Sarah Leamon: Demeaning and ethnocentric RCMP screening is at odds with Canadian values

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      Since Donald Trump’s election as U.S. president, Canadians have seen some changes here at home. One of them happens to be an influx of immigrants from our neighbours down south.

      Since Trump was elected, more than 12,000 men, women, and children have crossed into our country, entering at Roxham Road, near the town of Saint-Bernard-de-Lacolle, from the state of New York.

      The RCMP has been monitoring this informal border crossing for quite some time. This is, of course, in the interests of national security. 

      However, it wasn’t until recently, that an RCMP interview guide was discovered, which had previously been kept mysteriously hidden from public view. 

      A spokesperson for the RCMP, Annie Delisle, told the Toronto Star that the guide was developed as an operational tool. She said that it was meant to help streamline the process of admitting migrants and to provide consistency to members' individual assessments. 

      After the information required on the guide was collected, the answers were entered by members into RCMP databases. This information was subsequently shared with other national security agencies, such as the Canada Border Services Agency. Remember, this was all done in the interests of national security. 

      But I mean, really, aside from the shroud of mystery; the total police discretion; and the dissemination of highly private, personal information in the interests of the "greater social good"—it doesn’t sound that bad, does it?

      Well, just hang on a minute. The contents of the guide itself are actually what is the most alarming.    

      The guide is tailored to deal with Muslim migrants—specifically. And the questions are premised upon Islamophobic diatribes that are outdated, politically incorrect, and inconsistent with government policy.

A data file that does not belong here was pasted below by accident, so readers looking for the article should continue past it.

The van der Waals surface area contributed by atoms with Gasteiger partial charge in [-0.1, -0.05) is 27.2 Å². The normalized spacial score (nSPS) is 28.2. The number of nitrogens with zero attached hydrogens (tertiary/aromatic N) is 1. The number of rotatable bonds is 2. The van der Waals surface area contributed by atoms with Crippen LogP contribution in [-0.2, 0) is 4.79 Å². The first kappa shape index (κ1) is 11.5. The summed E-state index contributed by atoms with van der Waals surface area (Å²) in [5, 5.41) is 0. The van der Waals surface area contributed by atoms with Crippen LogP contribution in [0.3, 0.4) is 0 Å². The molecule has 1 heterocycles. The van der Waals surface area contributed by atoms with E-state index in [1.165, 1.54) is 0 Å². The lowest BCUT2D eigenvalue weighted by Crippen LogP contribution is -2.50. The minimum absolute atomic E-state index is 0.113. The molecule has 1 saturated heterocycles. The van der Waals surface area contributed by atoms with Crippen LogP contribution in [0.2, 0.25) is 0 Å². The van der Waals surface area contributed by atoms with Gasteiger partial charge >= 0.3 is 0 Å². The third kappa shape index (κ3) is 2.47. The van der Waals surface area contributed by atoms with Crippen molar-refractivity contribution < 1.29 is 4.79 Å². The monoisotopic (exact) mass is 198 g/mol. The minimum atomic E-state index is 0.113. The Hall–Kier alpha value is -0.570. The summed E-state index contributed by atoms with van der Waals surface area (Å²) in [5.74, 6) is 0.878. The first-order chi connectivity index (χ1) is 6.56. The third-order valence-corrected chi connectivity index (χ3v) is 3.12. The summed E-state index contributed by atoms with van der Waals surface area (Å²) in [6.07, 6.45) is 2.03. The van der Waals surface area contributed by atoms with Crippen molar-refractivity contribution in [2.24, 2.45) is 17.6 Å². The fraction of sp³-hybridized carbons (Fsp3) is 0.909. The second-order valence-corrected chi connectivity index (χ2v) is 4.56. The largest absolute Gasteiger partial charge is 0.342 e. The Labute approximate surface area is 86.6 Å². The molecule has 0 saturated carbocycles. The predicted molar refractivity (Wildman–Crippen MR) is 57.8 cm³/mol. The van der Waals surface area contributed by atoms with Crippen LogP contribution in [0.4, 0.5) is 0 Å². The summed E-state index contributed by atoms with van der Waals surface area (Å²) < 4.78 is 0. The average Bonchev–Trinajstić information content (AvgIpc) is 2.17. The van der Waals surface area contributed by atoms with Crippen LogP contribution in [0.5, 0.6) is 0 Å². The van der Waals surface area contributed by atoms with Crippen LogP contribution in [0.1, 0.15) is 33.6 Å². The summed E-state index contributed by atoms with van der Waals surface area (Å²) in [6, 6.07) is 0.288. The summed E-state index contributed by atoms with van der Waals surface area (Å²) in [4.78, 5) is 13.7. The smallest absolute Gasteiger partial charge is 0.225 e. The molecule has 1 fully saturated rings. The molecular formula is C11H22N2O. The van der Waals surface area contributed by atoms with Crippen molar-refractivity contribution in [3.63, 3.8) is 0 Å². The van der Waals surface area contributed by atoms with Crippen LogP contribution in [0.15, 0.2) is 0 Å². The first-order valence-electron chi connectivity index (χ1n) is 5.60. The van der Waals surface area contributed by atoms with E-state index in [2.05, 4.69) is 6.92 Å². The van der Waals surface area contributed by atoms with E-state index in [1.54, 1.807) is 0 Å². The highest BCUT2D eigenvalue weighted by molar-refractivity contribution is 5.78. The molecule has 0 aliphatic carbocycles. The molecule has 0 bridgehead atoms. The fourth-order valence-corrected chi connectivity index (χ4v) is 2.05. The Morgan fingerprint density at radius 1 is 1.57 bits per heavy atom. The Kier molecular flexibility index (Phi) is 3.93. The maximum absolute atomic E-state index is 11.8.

Among concerning questions like “what is your opinion about terrorist attacks?”, the guide prompts RCMP officers to ask respondents about their religion, their prayer schedule, and their opinions on women’s clothing. For example, “how do you feel about women who do not wear the Hijab?” and “how would you feel if your boss was a woman?”

      Questions like these are sure to raise more than an eyebrow. 

      After all, if having backward, antiquated views on women in the workplace is a reason to wind up on a national security watch list, then I happen to know a whole number of people whose names should be added—and not a single one of them identify as Muslim. 

      The problem here is not that we are screening migrants as they enter our country. The problem is that we are doing so in a racist, demeaning, and ethnocentric manner that is contrary to our identity as Canadians. 

      In this country, our identity is hinged on our diversity. We welcome differences between our citizens and we celebrate them as an integral part of our community. Our federal government and political leaders have expressed this sentiment over and over again.  It is something that we take pride in.

      It is also a way that we have traditionally distinguished ourselves from our American neighbours, in that we are a mosaic, rather than a melting pot. This has become particularly important as the U.S. enters into a political dark age of travel bans and wall building. 

      The news of this guide is also in stark contrast to recent poll results, released earlier this week, which indicate that the vast majority of Canadians would not support an American-style “me-first” approach to foreign policy.

      The good news is that officials were quick to act once news of this inappropriate guide broke. It was pulled from use almost immediately. 

      But the next big question is how we move forward. 

      It goes without saying that better oversight is required in order to make sure that these types of things do not happen again in the future. 

      There are also concerns about what will be done with the information that has already been collected. It seems logical to assume that inappropriate information, collected via inappropriate means, should be properly and promptly destroyed. The timeline on whether this will happen, and how exactly it will unfold, however, has yet to be determined. 

      In the meantime, the RCMP would be best to avoid topics of politics and religion and instead refocus on what they are best at—dealing with actual threats to our security and safety.